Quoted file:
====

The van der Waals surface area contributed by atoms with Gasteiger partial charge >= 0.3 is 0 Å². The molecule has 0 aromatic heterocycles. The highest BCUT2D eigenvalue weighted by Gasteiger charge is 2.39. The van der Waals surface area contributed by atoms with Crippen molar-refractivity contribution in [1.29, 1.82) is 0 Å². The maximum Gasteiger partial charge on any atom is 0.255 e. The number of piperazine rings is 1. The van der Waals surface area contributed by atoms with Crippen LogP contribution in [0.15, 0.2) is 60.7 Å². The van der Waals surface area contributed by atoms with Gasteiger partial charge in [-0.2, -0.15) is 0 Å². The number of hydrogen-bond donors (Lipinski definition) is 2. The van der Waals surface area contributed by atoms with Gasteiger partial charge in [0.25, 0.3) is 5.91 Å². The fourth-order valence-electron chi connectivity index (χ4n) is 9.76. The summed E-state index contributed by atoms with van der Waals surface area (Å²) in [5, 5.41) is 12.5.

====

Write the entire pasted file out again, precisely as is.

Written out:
The van der Waals surface area contributed by atoms with Gasteiger partial charge >= 0.3 is 0 Å². The molecule has 0 aromatic heterocycles. The highest BCUT2D eigenvalue weighted by Gasteiger charge is 2.39. The van der Waals surface area contributed by atoms with Crippen molar-refractivity contribution in [1.29, 1.82) is 0 Å². The maximum Gasteiger partial charge on any atom is 0.255 e. The number of piperazine rings is 1. The van der Waals surface area contributed by atoms with Crippen LogP contribution in [0.15, 0.2) is 60.7 Å². The van der Waals surface area contributed by atoms with Gasteiger partial charge in [-0.2, -0.15) is 0 Å². The number of hydrogen-bond donors (Lipinski definition) is 2. The van der Waals surface area contributed by atoms with Gasteiger partial charge in [0.25, 0.3) is 5.91 Å². The fourth-order valence-electron chi connectivity index (χ4n) is 9.76. The summed E-state index contributed by atoms with van der Waals surface area (Å²) in [5, 5.41) is 12.5.